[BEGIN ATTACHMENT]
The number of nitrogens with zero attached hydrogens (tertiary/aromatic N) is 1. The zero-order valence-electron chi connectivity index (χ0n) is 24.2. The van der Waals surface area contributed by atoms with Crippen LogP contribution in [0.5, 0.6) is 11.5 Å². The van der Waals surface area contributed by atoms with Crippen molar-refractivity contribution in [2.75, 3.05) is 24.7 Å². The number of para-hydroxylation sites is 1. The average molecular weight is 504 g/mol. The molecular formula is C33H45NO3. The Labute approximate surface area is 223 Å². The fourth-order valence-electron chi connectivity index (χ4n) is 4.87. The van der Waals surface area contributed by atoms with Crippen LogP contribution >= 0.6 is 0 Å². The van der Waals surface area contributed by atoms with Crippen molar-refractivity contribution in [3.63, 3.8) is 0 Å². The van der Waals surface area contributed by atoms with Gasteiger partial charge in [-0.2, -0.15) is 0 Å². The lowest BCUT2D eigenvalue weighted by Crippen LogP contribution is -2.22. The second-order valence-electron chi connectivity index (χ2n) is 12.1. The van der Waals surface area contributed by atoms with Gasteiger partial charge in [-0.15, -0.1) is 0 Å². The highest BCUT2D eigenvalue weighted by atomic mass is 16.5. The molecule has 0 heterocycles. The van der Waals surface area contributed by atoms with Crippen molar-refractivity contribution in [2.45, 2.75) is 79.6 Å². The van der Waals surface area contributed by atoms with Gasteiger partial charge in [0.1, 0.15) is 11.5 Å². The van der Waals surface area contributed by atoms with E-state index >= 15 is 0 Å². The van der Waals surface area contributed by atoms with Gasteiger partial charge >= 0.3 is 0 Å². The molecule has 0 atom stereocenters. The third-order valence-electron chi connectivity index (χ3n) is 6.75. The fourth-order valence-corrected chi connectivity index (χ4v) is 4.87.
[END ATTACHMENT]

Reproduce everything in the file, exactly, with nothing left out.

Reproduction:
The number of nitrogens with zero attached hydrogens (tertiary/aromatic N) is 1. The zero-order valence-electron chi connectivity index (χ0n) is 24.2. The van der Waals surface area contributed by atoms with Crippen LogP contribution in [0.5, 0.6) is 11.5 Å². The van der Waals surface area contributed by atoms with Crippen molar-refractivity contribution in [2.75, 3.05) is 24.7 Å². The number of para-hydroxylation sites is 1. The average molecular weight is 504 g/mol. The molecular formula is C33H45NO3. The Labute approximate surface area is 223 Å². The fourth-order valence-electron chi connectivity index (χ4n) is 4.87. The van der Waals surface area contributed by atoms with Crippen LogP contribution >= 0.6 is 0 Å². The van der Waals surface area contributed by atoms with Crippen molar-refractivity contribution in [3.63, 3.8) is 0 Å². The van der Waals surface area contributed by atoms with Gasteiger partial charge in [-0.2, -0.15) is 0 Å². The lowest BCUT2D eigenvalue weighted by Crippen LogP contribution is -2.22. The second-order valence-electron chi connectivity index (χ2n) is 12.1. The van der Waals surface area contributed by atoms with Gasteiger partial charge in [-0.15, -0.1) is 0 Å². The highest BCUT2D eigenvalue weighted by atomic mass is 16.5. The molecule has 0 heterocycles. The van der Waals surface area contributed by atoms with Crippen molar-refractivity contribution in [2.45, 2.75) is 79.6 Å². The van der Waals surface area contributed by atoms with Gasteiger partial charge in [0.1, 0.15) is 11.5 Å². The van der Waals surface area contributed by atoms with E-state index >= 15 is 0 Å². The van der Waals surface area contributed by atoms with Gasteiger partial charge >= 0.3 is 0 Å². The molecule has 0 atom stereocenters. The third-order valence-electron chi connectivity index (χ3n) is 6.75. The fourth-order valence-corrected chi connectivity index (χ4v) is 4.87.